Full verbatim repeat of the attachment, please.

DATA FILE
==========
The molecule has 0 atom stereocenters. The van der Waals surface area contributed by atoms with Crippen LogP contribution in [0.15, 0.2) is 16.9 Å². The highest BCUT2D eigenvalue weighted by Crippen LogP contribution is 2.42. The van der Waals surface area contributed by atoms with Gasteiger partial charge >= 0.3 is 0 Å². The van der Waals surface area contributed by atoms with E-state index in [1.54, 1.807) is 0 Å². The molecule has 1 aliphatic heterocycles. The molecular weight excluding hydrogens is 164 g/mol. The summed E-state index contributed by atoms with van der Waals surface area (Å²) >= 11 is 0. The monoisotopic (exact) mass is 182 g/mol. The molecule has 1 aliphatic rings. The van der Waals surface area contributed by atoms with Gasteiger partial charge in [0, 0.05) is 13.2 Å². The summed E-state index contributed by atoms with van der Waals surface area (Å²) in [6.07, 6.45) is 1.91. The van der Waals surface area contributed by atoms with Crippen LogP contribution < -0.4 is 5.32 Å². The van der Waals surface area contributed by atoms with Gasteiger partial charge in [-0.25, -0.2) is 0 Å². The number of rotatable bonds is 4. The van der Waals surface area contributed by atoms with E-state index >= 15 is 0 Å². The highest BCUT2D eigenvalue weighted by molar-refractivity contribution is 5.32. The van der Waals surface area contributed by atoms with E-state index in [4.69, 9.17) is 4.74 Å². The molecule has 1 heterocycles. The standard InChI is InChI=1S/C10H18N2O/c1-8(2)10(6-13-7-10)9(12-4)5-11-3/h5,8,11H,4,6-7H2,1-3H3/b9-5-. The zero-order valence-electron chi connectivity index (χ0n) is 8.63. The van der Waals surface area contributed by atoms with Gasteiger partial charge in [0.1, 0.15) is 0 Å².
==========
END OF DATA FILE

The molecule has 0 atom stereocenters. The van der Waals surface area contributed by atoms with Crippen LogP contribution in [0.15, 0.2) is 16.9 Å². The highest BCUT2D eigenvalue weighted by Crippen LogP contribution is 2.42. The van der Waals surface area contributed by atoms with Gasteiger partial charge >= 0.3 is 0 Å². The van der Waals surface area contributed by atoms with E-state index in [1.54, 1.807) is 0 Å². The molecule has 1 aliphatic heterocycles. The molecular weight excluding hydrogens is 164 g/mol. The summed E-state index contributed by atoms with van der Waals surface area (Å²) >= 11 is 0. The monoisotopic (exact) mass is 182 g/mol. The molecule has 1 aliphatic rings. The van der Waals surface area contributed by atoms with Gasteiger partial charge in [0, 0.05) is 13.2 Å². The summed E-state index contributed by atoms with van der Waals surface area (Å²) in [6.07, 6.45) is 1.91. The van der Waals surface area contributed by atoms with Crippen LogP contribution < -0.4 is 5.32 Å². The van der Waals surface area contributed by atoms with Gasteiger partial charge in [-0.25, -0.2) is 0 Å². The number of rotatable bonds is 4. The van der Waals surface area contributed by atoms with E-state index >= 15 is 0 Å². The highest BCUT2D eigenvalue weighted by molar-refractivity contribution is 5.32. The van der Waals surface area contributed by atoms with E-state index in [4.69, 9.17) is 4.74 Å². The molecule has 1 heterocycles. The standard InChI is InChI=1S/C10H18N2O/c1-8(2)10(6-13-7-10)9(12-4)5-11-3/h5,8,11H,4,6-7H2,1-3H3/b9-5-. The zero-order valence-electron chi connectivity index (χ0n) is 8.63. The van der Waals surface area contributed by atoms with Gasteiger partial charge in [0.1, 0.15) is 0 Å².